02 July 2012

Barnes & Noble redux

I understand that the construction of memoir represents a somewhat dissembling enterprise. In this type of writing I attempt to read my past from the perspective of my present. In memoir I find significance now where none existed then. Now what I write is invention, but then it was all just life. I am learning that there are few genres as fictional as autobiography.
And so I am responding here to a friend’s description of a newly opened privately owned bookstore as possessing the feel of the bookstores she remembered from her youth in the days before Barnes & Noble et al. came along. She here voiced a critique of the homogeneity and ubiquity of the present incarnations of this chain of bookstores. I have some sympathy with her perspective: it seems to me that there are in the world nothing but chain stores; sometimes this is a comfort to me: as when on the horizon I spy a Starbucks or Caribou coffee shop; or find along the way another Barnes & Noble book store.
I am remembering (with some longing) my first visits to the original Barnes & Noble Store that was located at 18th Street and Fifth Avenue. Then it was, I believe, the only B&N in the whole entire world. I learned there how many books I could read: I was so much older then. The store was huge and there were books everywhere! Indeed, I am not sure that this wasn’t the first bookstore I had ever been in: I had known only libraries at the time, and here there were as many books as in the library except they were not organized explicitly by the Dewey Decimal system I thought) but in neat categories or disciplines (as I have now come to refer to such divisions) with prominent identifying signs displayed on the displays. Probably this was a version of the Dewey Decimal System that I had studied in school, but the only numbers I observed were the price of the books printed on stickers on the back cover.
In the front of the store and lining the walls were the more popular books and the books labeled ‘literature;’ on the island book cases floating on the floor were shelved the myriad trade books; there were rows and rows of scholarly books on shelves in specific categories, some of which I had never heard. There were tables with books piled high and long: books of photographs and art works and architectural models. There were piles of what I have come to understand as remaindered books: I have even now written one or two of them myself! I think I recall that there existed a store map one could attain at the front counter. When I walked in the store I felt as Willy-Wonka must have felt when he first entered the chocolate factory. My mouth fell open and I didn’t know where to explore first. It was there I learned to browse.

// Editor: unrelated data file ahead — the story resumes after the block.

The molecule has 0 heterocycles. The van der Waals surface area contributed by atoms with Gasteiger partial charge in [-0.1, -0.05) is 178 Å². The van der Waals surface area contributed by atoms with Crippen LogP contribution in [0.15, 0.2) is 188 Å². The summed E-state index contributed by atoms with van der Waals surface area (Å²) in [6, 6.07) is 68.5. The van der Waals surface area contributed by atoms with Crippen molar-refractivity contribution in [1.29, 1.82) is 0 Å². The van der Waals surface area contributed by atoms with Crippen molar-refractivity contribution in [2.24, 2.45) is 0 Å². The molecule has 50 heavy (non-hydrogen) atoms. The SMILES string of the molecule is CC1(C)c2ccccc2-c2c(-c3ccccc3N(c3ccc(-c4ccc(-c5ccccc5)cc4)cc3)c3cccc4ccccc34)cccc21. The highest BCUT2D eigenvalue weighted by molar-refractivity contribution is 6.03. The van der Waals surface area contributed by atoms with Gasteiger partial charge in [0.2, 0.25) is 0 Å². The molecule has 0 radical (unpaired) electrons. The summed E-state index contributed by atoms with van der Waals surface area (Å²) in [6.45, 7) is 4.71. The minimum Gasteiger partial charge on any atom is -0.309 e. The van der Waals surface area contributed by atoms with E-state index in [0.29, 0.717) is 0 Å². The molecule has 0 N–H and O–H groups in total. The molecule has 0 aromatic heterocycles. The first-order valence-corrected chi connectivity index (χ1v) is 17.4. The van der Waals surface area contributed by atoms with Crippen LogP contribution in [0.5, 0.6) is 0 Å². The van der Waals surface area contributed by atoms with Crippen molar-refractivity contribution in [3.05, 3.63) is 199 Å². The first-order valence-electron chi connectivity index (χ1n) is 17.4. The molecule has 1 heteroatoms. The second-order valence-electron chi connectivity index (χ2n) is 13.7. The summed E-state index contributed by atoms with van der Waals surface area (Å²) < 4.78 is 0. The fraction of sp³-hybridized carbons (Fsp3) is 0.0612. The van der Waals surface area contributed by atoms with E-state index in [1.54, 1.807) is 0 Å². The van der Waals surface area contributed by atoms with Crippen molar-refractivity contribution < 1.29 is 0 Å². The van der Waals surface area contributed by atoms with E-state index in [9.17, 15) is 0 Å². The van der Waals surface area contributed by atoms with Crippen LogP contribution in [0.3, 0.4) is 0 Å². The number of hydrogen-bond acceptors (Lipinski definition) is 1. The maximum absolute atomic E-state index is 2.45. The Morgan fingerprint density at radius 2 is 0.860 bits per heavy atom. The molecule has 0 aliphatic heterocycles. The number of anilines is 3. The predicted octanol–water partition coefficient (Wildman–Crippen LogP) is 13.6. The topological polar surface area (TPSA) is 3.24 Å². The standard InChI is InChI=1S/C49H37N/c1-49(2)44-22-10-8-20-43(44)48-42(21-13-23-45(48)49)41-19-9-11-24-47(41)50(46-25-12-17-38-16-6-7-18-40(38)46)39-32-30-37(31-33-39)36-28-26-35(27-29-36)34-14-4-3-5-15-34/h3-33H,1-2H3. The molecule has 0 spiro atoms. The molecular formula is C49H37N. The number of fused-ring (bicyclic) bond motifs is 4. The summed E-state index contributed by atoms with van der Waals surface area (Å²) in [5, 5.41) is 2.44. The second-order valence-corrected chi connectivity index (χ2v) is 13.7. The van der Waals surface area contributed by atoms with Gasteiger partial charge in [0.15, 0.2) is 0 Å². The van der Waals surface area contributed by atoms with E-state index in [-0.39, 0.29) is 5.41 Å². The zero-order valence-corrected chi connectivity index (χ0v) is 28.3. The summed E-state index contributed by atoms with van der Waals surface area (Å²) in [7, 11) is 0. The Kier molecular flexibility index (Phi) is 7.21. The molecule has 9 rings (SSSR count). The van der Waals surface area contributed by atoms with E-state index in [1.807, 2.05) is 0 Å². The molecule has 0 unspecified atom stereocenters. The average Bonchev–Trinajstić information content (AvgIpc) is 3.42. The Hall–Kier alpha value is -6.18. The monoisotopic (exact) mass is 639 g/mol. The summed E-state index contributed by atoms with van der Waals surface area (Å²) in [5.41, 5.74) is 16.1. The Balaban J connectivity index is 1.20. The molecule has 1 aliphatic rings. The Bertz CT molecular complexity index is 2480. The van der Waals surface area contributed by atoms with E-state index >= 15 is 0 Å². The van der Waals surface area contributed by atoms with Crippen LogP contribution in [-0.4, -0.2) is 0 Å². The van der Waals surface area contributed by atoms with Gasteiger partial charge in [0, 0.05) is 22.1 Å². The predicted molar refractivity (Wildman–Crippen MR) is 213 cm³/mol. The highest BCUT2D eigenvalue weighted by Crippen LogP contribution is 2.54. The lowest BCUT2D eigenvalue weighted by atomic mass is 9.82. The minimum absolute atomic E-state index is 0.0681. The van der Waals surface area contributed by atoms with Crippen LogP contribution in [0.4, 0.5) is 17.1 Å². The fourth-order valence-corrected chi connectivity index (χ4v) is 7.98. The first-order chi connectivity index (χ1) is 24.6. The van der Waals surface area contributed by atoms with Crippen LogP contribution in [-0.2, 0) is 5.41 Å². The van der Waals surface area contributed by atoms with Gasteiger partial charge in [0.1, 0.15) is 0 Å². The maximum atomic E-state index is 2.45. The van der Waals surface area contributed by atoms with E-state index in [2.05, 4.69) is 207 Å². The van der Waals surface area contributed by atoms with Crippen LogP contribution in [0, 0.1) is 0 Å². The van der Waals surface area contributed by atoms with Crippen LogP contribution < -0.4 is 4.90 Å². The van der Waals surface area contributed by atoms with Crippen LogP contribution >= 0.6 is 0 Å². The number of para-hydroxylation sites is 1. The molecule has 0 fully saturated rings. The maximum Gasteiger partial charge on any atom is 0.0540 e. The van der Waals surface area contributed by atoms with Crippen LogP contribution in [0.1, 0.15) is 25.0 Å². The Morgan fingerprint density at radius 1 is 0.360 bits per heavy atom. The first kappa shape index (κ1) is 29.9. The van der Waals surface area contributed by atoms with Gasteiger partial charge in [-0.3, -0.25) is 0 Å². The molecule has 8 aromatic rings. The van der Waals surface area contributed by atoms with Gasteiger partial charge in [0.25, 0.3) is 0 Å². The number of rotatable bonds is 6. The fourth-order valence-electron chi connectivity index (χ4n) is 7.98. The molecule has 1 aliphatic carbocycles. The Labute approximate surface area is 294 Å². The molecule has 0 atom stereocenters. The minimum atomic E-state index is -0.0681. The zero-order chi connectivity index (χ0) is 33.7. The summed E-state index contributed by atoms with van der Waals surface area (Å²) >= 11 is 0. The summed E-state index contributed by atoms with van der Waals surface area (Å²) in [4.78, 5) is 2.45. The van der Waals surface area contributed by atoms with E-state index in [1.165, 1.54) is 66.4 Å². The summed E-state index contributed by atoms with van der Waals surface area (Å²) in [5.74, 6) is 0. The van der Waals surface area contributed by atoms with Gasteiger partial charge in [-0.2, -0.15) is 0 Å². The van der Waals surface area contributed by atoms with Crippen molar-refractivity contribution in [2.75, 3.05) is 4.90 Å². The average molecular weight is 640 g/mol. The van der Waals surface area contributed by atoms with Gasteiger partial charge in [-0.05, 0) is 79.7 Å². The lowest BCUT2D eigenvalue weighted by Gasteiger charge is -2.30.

In the rear of the store were the text books; I hadn’t then nor do I now have the slightest idea what university or schools used Barnes & Noble as their book store, but there were listed by course title and number and on a very different set of shelves hundreds of very expensive and imposing tomes for sale. I hadn’t known books could cost so much. I have since purchased not a few.
I loved that store in which I spent many hours. And every Barnes and Noble store into which I venture still feels like that original Barnes and Noble at 18th and Broadway. Then I moved through the turnstile and the lockers into which all carry-bags would be stored (this before the ubiquity of book and messenger bags); now I pass by the sales table for the eReader, the Nook.


Anonymous Anonymous said...

Thank you for recalling my visits over 30 years ago to that Barnes and Noble on the southeast corner of 18th and 5th.

I celebrated the life of my beloved and revered high school English teacher with the countless hours I spent at that Barnes and Noble and with the purchase of the plays of Eugene O'Neill, Arthur Miller and Henrik Ibsen, among other writings.

05 July, 2012 11:06  

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